Increasing educational attainment should be the No. 1 economic development goal for Rust Belt cities, Carol Coletta, President of CEOs for Cities, told attendees at the 2nd annual Great Lakes Urban Exchange Conference in Milwaukee today.
“If you give me one statistic and only one statistic, I can tell you if a city is successful,” she said. “The only thing I need to know is the percentage of college graduates.”
Young American “talent” is mobile, she said. College graduates are looking for cities that are clean, attractive, safe and have affordable housing. Those that can increase educational attainment can expect certain economic return, she said.
In Memphis (Colletta’s home town), increasing college attainment by 1 percent could lead to more than $1 billion in total increased income annually, she said. In Chicago, the same improvement would lead to an inrease of $7.2 billion annually.
Additionally, if cities are able to make incremental increases in sustainability and “opportunity” (or reduction in poverty), the returns are greater still. A 1 percent increase in each of these areas could yield a $166 billion in return nationally, she said. (Sustainability was measured by reduction in total miles traveled.)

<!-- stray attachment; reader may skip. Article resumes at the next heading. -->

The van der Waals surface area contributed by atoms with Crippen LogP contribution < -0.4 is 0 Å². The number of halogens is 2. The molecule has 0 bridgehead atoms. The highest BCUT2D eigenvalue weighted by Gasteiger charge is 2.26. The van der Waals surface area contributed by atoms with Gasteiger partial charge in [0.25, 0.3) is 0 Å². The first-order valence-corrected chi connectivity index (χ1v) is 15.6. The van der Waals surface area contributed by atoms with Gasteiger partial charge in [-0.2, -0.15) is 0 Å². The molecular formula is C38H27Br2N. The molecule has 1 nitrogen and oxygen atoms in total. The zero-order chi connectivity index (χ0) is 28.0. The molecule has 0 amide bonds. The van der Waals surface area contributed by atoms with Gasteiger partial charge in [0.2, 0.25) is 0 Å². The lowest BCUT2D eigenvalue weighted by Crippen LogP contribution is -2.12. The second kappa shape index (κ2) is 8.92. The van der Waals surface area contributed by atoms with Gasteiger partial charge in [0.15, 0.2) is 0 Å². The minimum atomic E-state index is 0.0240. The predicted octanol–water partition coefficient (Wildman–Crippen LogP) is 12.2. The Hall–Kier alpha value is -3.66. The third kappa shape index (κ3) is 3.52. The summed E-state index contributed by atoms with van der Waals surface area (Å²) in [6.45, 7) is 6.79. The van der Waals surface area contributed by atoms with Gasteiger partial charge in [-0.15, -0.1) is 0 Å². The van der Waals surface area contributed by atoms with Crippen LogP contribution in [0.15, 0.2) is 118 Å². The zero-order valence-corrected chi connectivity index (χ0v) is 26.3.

It’s up to young people to advocate for this issue, Colleta said. She also called on conference attendees to develop innovations that will be “game changing” for distressed cities.
“These game changing ideas are not going to come from elected officials in your cities,” she said. “The problem is normative thinking. The leaders believe that the world today is the world as it was.”
She asked young people who had observed potentially game-changing ideas in action to contact her with suggestions. If you’ve got a suggestion, you can reach her at firstname.lastname@example.org.